Pour yourself a hot drink, settle in beside the fire and get ready for a hauntingly good time as we bring you four chilling tales just in time for Halloween.
In our first chapter: McKamey Manor, arguably the scariest haunted house in operation, with an even scarier 40-page liability waiver. Among the things that you agree to possibly experience? Medieval torture devices. Nails removed from their nail beds. You may be subjected to extreme temperatures or have your head enclosed in a box with bees and wasps. These experiences aren't enough to stop over 20,000 fright seekers from joining the waitlist.
Next up on the demon docket: Stambovsky v. Ackley, also known as the Ghostbusters ruling. A man bought a house in Nyack, New York, that turned out to be so haunted that not only did he get out of his purchase, but the appellate division of the New York Supreme Court found that, "as a matter of law, the house is haunted."
A copyright case to turn your blood cold: the battle to keep "Dracula" out of the public domain and the classic silent film "Nosferatu" out of homes. Eventually, the fight landed before a German judge who ordered all remaining copies of “Nosferatu” to be burned, but it was too late — the movie and the infamous vampire live on.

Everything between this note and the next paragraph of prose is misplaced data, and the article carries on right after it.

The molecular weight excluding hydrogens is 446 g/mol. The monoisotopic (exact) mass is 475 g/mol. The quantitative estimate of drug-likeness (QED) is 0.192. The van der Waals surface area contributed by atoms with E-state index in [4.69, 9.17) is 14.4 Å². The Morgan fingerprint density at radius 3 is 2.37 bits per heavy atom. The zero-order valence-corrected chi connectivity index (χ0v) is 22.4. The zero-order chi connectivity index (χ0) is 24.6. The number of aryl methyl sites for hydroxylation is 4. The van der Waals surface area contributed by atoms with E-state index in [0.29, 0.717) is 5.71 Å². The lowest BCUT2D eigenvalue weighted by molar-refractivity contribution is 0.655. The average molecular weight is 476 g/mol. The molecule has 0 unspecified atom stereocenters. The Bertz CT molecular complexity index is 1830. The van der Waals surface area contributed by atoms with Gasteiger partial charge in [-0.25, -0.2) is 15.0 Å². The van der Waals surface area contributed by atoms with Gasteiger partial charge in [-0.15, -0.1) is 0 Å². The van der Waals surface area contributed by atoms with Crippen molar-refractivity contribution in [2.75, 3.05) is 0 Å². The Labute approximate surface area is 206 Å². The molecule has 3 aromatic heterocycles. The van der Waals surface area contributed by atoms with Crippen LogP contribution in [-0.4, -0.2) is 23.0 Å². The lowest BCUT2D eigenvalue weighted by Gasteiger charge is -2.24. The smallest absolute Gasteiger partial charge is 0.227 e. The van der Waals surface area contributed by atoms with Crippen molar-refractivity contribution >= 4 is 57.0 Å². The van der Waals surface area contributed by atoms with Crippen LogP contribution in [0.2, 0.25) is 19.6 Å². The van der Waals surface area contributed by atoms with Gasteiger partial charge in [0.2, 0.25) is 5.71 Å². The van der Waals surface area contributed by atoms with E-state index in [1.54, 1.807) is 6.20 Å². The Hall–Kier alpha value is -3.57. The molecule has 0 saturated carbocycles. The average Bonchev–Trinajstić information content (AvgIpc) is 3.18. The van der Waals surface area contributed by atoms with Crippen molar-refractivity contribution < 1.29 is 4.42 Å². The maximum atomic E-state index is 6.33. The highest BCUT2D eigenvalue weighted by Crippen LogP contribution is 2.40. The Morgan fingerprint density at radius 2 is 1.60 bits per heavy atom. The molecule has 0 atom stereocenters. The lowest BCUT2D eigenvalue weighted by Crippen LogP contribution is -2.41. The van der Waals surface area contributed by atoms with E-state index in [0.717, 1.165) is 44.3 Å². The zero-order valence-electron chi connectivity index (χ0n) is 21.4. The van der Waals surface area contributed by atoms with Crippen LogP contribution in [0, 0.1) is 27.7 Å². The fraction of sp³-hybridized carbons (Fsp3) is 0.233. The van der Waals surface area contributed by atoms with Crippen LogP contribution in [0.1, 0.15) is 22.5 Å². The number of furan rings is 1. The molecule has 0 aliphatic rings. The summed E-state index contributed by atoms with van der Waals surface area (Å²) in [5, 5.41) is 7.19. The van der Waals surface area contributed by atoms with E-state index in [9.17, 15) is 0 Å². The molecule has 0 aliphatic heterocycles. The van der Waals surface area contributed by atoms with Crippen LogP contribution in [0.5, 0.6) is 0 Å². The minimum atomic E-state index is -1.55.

We finish our tour of scary stories with one steeped in the occult: Mark Twain's return from the grave. Or, alleged return. Two mediums, Emily Grant Hutchings and Lola V. Hayes, claimed to speak with the spirit of Mark Twain. The famous storyteller supposedly tasked them with recording his next novel, "Jap Herron: A Novel Written From the Ouija Board.”
Sidebar tackles the top stories you need to know from the legal world. Join reporters Hillel Aron, Amanda Pampuro and Nina Pullano as they take you in and out of courtrooms in the U.S. and beyond and break down developments to help you understand how they affect your day-to-day life.
Editorial staff is Bill Dotinga, Sean Duffy and Jamie Ross.
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